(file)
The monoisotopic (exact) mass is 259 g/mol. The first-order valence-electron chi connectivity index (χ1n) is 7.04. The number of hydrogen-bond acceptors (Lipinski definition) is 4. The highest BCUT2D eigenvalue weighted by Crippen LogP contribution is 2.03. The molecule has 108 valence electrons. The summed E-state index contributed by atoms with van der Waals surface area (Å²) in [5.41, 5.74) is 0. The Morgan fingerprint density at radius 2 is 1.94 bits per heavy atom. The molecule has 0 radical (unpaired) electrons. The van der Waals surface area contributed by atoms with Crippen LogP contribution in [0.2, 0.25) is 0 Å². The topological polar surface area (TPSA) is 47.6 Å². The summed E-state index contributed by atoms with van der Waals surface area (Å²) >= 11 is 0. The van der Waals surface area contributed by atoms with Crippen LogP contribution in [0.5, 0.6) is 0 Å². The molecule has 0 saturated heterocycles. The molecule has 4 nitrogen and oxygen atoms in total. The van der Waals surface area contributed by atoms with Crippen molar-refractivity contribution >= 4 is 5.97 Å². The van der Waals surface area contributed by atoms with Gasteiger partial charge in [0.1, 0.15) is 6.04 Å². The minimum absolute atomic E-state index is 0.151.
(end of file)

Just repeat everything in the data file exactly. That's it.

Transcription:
The monoisotopic (exact) mass is 259 g/mol. The first-order valence-electron chi connectivity index (χ1n) is 7.04. The number of hydrogen-bond acceptors (Lipinski definition) is 4. The highest BCUT2D eigenvalue weighted by Crippen LogP contribution is 2.03. The molecule has 108 valence electrons. The summed E-state index contributed by atoms with van der Waals surface area (Å²) in [5.41, 5.74) is 0. The Morgan fingerprint density at radius 2 is 1.94 bits per heavy atom. The molecule has 0 radical (unpaired) electrons. The van der Waals surface area contributed by atoms with Crippen LogP contribution in [0.2, 0.25) is 0 Å². The topological polar surface area (TPSA) is 47.6 Å². The summed E-state index contributed by atoms with van der Waals surface area (Å²) >= 11 is 0. The van der Waals surface area contributed by atoms with Crippen LogP contribution in [0.5, 0.6) is 0 Å². The molecule has 0 saturated heterocycles. The molecule has 4 nitrogen and oxygen atoms in total. The van der Waals surface area contributed by atoms with Crippen molar-refractivity contribution >= 4 is 5.97 Å². The van der Waals surface area contributed by atoms with Gasteiger partial charge in [0.1, 0.15) is 6.04 Å². The minimum absolute atomic E-state index is 0.151.